By Shadia Nasralla and Vladimir Soldatkin
VIENNA (Reuters) - Kremlin-controlled Gazprom <GAZP.MM>, Europe's largest gas supplier, has warned of risks to its deliveries to Europe via Poland as Warsaw has yet to accept new terms for gas transit.
"We've heard that Poland does not intend to prolong the transit deal. This puts at risk supplies to European countries, including Germany," Gazprom's deputy chief executive Alexander Medvedev said in an interview cleared for Wednesday publication.
Poland, which imports most of the gas it consumes from Russia, has said it does not plan to renew a long-term supply contract with Moscow when the deal with Gazprom expires in 2022.
However, Medvedev added: “We don’t have plans for and haven't even thought about cuts or stoppages to transit via Poland."
Russia supplies gas to Poland and Germany via the Yamal-Europe pipeline, with an annual capacity of around 33 billion cubic meters.
Formerly communist Poland has been one of the staunchest critics of increased Russian gas exports to Europe. It also voiced protests over Moscow's plans to double the capacity of the undersea Nord Stream gas pipeline to Germany.
Medvedev told Reuters that Gazprom is on track with plans for Nord Stream 2 and expected to receive financing this year from its European partners for the pipeline project.
Nord Stream 2, initially due for launch in 2019, has faced opposition from some European politicians amid a standoff with Russia over Ukraine.
Last year, Gazprom said it would consider annulling the shareholder agreement meant to implement the project after Poland's anti-monopoly watchdog objected to the consortium that was to finance, build and operate the pipeline.
However, Gazprom has said the 9.9 billion euro ($10.7 billion) Nord Stream 2 will go ahead. The company is partnered in the project by Uniper <UN01.DE>, Wintershall <BASFn.DE> [WINT.UL], Shell <RDSa.L>, OMV <OMVV.VI> and Engie <ENGIE.PA>.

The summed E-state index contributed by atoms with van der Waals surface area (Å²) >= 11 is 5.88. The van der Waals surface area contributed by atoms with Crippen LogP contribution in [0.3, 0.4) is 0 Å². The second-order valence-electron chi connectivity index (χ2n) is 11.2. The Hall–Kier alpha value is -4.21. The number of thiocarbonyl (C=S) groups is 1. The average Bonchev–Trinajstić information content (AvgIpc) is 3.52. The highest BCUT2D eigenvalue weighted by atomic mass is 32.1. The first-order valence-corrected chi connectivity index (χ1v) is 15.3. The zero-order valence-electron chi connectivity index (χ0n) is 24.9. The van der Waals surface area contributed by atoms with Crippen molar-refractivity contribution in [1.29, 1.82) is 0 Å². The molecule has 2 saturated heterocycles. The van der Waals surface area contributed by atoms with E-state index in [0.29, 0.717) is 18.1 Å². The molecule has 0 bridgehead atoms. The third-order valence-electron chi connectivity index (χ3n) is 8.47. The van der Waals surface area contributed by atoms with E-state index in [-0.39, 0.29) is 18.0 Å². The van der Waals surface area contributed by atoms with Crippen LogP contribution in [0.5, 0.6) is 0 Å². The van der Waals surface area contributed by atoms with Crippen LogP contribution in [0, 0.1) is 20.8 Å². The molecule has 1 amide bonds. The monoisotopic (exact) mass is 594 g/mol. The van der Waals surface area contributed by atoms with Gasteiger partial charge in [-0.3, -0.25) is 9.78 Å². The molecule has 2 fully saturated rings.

"We have been searching and have already found ways of this project's implementation with the participation of our foreign partners ... These would be the same partners," Medvedev told Reuters.
"I'm rather sure that a solution that will not be in contradiction with European or member states' regulation will be found ... Spending should be done this year," he said.
Medvedev also said Nord Stream 2 could feed Britain with natural gas.
"Subject to the signing of the contracts, it could go. Interconnectors are available. BBL could bring us to the United Kingdom even without any additional investments or substantial investments," he said. BBL is a natural gas interconnector between the Netherlands and Britain.
Nord Stream 2 is intended to bypass Ukraine, a key route for Russian gas flows to Europe, as rows between Moscow and Kiev have previously led to stoppages in supplies from Russia.
Due to political tensions between the two neighbors, Ukraine has not bought Russian gas since 2015. Kiev has proposed to raise tariffs for Russian gas transportation, irking Gazprom.
Medvedev said the company was ready for talks with Kiev.
He also said the company would continue auctioning its gas in northwest Europe, with the next sale planned for early summer.
Another big Gazprom project, an asset swap with Austrian energy group OMV <OMVV.VI>, has also yet to clear the final hurdle.
Gazprom agreed in December on a long-awaited deal with OMV to swap a 24.9 percent holding in the Achimov IV and V formations of its huge Siberian Urengoy field for a 38.5 percent stake in OMV's Norway holding company.
OMV has said it expected the deal to close in mid-2017.
But Norwegian authorities have not yet approved the deal and Gazprom had previously said the Scandinavian country, traditionally an energy competitor of Russia, did not want Gazprom to get more than 25 percent in OMV's Norway unit.
"Our partner OMV was in contact with Norwegian authorities ... At this stage it's informal consultations," Medvedev said, adding more talks with OMV could follow once Norway's new oil minister, appointed last month, was ready.
Asked whether he was optimistic that Norway would clear the deal, Medvedev said: "Don't think about bad things and the bad things will not come. I'm positive. I'm optimistic."
On another possible asset deal, the proposed acquisition from Gazprom of four of the Arctic's Tambey gas fields by Russian No. 2 gas producer Novatek <NVTK.MM>, Medvedev said the company was reluctant to sell the deposits.
He also said Gazprom had no plan to sell its 10 percent stake in Novatek. "This is a core asset," he said.
($1 = 0.9292 euros)
(Editing by Dale Hudson)